Coliseum/Burning Love

Live at the Atlantic

by Jedd Beaudoin

16 October 2011

cover art

Coliseum/Burning Love

Live at the Atlantic

(Tee Pee)
US: 12 Jul 2011
UK: 25 Jul 2011

Recorded at the Gainesville, Florida club, the Atlantic, this disc finds Louisville, Kentucky’s Coliseum paired up with the Canadian outfit Burning Love. It’s a curious partnership, one that burns a deep dark hole into the back pocket of the listener’s psyche and hangs in the air with a foulness usually reserved for a bad bag of street drugs or the choking waft of a hangover.

The whole dang thing kicks off with a full set by Coliseum, the sludgy, Melvins-esque (yeah, that comparison must never get old; sorry lads) troupe kicks in to high gear with the prom anthem “Skeleton Smile”, segues into the tinnitus-inducing “Statuary” and leaps and lobs all the way through to New Of British Heavy Metal-cum-rodeo metal that is “Defeater”. It goes down like a bag of downer-laced Lay’s.

The problem is that Coliseum, as potent as the band can be, as choogly and gurgly as the riffs get, as much as the music makes you want to praise the loud and pass the amphetamines, lacks the kind of hooks that could transport the band into the pantheon of The Greats. So, you listen and bob your head and oooh and aaaahhhh through this twist and that turn, this riff and that beat, one howl or another, but at the end of the night you go to bed with your ears ringing but no real recollection of how they got that way other than, as Bevis and Butthead, poets of the late twentieth century would say, it was loud.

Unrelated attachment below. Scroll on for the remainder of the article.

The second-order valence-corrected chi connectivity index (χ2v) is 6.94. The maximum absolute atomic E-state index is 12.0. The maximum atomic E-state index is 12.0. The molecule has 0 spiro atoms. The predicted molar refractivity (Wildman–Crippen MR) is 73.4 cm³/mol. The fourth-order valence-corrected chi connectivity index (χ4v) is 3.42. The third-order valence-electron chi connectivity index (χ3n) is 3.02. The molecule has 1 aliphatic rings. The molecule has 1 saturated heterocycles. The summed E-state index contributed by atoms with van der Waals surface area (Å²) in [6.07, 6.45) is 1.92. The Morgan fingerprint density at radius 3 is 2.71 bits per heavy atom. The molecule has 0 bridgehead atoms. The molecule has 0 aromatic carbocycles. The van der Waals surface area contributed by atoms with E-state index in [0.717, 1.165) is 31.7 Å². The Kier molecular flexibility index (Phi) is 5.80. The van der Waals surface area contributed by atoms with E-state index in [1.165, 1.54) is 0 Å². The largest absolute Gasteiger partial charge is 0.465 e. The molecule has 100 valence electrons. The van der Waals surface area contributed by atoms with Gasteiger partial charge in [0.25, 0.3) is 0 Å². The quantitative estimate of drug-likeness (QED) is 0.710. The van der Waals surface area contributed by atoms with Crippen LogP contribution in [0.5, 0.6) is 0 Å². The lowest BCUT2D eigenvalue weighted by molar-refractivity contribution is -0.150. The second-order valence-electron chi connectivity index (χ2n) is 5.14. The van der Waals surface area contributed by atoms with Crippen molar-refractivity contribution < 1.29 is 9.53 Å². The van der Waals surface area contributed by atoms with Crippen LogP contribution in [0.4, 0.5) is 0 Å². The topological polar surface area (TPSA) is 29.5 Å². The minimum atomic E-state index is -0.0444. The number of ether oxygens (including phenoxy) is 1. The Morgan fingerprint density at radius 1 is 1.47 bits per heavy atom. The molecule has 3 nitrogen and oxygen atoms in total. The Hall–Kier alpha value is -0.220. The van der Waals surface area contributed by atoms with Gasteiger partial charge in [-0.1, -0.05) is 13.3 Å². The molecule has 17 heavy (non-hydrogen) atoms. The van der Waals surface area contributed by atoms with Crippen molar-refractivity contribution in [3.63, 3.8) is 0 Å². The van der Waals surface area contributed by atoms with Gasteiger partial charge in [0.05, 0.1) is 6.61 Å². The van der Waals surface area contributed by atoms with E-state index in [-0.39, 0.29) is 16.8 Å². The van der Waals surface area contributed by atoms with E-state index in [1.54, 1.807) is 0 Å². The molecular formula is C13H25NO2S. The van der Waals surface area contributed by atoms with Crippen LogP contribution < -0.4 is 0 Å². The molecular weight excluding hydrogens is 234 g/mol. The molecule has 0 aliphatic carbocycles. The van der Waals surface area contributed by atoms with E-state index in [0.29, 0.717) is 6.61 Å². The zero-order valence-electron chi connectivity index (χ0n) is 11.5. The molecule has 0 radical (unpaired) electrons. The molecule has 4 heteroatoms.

The Canadian contingent fares about the same with a series of speed-skating barkalogues that begin with “Memento Mori” (“Remember death”, just in case it’s been a few semesters since Latin) and closes out scant minutes later with a song that shares its name with the band. With a hint of Mötörhead here, a dash of early Voivod there and a whole lot of savagery in between the tracks blur together like cities in the night. (At least the way you think of them when you think about the way that they’re sung about in ‘80s heavy metal road ballads.)

What’s missing from this affair – and so many of the live releases visited upon the heavy music genre – is the smell of stale beer and general odor of year-old puke that seems to rise up to offend once the amps have heated up and the alcohol really starts to flow. Until that time what you’re subjected to is an hour of music that feels more like punishment for something you haven’t done rather than the good time you want when you grab one of these suckers out of the heavy metal cooler.

Both these acts – Coliseum especially – have reputations as powerful live bands and it’s easy to understand why. This kind of crazy energy must go over gangbusters in VFW halls and church basements. Here, it’s a document of something that, as the saying goes, you really had to be there for.


Live at the Atlantic


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